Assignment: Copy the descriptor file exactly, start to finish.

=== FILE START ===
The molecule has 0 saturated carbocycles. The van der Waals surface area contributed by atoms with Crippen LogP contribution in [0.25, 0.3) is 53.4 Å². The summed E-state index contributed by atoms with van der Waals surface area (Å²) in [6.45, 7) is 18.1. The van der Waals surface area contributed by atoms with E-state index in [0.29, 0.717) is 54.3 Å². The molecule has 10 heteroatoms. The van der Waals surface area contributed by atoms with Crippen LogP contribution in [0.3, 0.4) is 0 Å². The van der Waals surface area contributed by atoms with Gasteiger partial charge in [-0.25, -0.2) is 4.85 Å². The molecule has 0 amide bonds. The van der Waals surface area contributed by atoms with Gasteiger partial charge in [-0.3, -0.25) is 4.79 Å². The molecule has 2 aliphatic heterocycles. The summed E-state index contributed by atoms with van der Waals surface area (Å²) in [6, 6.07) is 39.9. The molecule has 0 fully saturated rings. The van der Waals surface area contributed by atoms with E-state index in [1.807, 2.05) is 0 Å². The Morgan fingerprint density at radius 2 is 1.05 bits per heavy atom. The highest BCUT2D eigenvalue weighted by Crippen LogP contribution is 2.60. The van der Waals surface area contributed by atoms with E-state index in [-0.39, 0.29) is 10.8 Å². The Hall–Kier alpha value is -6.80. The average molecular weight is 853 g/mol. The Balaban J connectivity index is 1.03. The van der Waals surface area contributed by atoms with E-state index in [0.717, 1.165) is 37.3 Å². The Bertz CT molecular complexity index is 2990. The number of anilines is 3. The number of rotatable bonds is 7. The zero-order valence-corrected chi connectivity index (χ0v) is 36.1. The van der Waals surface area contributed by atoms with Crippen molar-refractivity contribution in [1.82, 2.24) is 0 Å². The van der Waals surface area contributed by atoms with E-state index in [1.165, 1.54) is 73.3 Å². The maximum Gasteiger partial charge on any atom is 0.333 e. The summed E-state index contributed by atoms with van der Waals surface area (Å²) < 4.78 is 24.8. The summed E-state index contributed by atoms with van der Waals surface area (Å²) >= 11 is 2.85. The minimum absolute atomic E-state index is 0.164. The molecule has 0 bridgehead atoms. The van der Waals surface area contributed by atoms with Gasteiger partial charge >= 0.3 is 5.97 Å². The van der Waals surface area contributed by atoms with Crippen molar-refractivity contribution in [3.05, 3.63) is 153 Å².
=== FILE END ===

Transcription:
The molecule has 0 saturated carbocycles. The van der Waals surface area contributed by atoms with Crippen LogP contribution in [0.25, 0.3) is 53.4 Å². The summed E-state index contributed by atoms with van der Waals surface area (Å²) in [6.45, 7) is 18.1. The van der Waals surface area contributed by atoms with E-state index in [0.29, 0.717) is 54.3 Å². The molecule has 10 heteroatoms. The van der Waals surface area contributed by atoms with Crippen LogP contribution in [0.3, 0.4) is 0 Å². The van der Waals surface area contributed by atoms with Gasteiger partial charge in [-0.25, -0.2) is 4.85 Å². The molecule has 0 amide bonds. The van der Waals surface area contributed by atoms with Gasteiger partial charge in [-0.3, -0.25) is 4.79 Å². The molecule has 2 aliphatic heterocycles. The summed E-state index contributed by atoms with van der Waals surface area (Å²) in [6, 6.07) is 39.9. The molecule has 0 fully saturated rings. The van der Waals surface area contributed by atoms with E-state index in [1.807, 2.05) is 0 Å². The Morgan fingerprint density at radius 2 is 1.05 bits per heavy atom. The highest BCUT2D eigenvalue weighted by Crippen LogP contribution is 2.60. The van der Waals surface area contributed by atoms with E-state index in [-0.39, 0.29) is 10.8 Å². The Hall–Kier alpha value is -6.80. The average molecular weight is 853 g/mol. The Balaban J connectivity index is 1.03. The van der Waals surface area contributed by atoms with E-state index in [0.717, 1.165) is 37.3 Å². The Bertz CT molecular complexity index is 2990. The number of anilines is 3. The number of rotatable bonds is 7. The zero-order valence-corrected chi connectivity index (χ0v) is 36.1. The van der Waals surface area contributed by atoms with Crippen molar-refractivity contribution in [1.82, 2.24) is 0 Å². The van der Waals surface area contributed by atoms with E-state index in [1.165, 1.54) is 73.3 Å². The maximum Gasteiger partial charge on any atom is 0.333 e. The summed E-state index contributed by atoms with van der Waals surface area (Å²) < 4.78 is 24.8. The summed E-state index contributed by atoms with van der Waals surface area (Å²) >= 11 is 2.85. The minimum absolute atomic E-state index is 0.164. The molecule has 0 bridgehead atoms. The van der Waals surface area contributed by atoms with Gasteiger partial charge >= 0.3 is 5.97 Å². The van der Waals surface area contributed by atoms with Crippen molar-refractivity contribution in [3.05, 3.63) is 153 Å².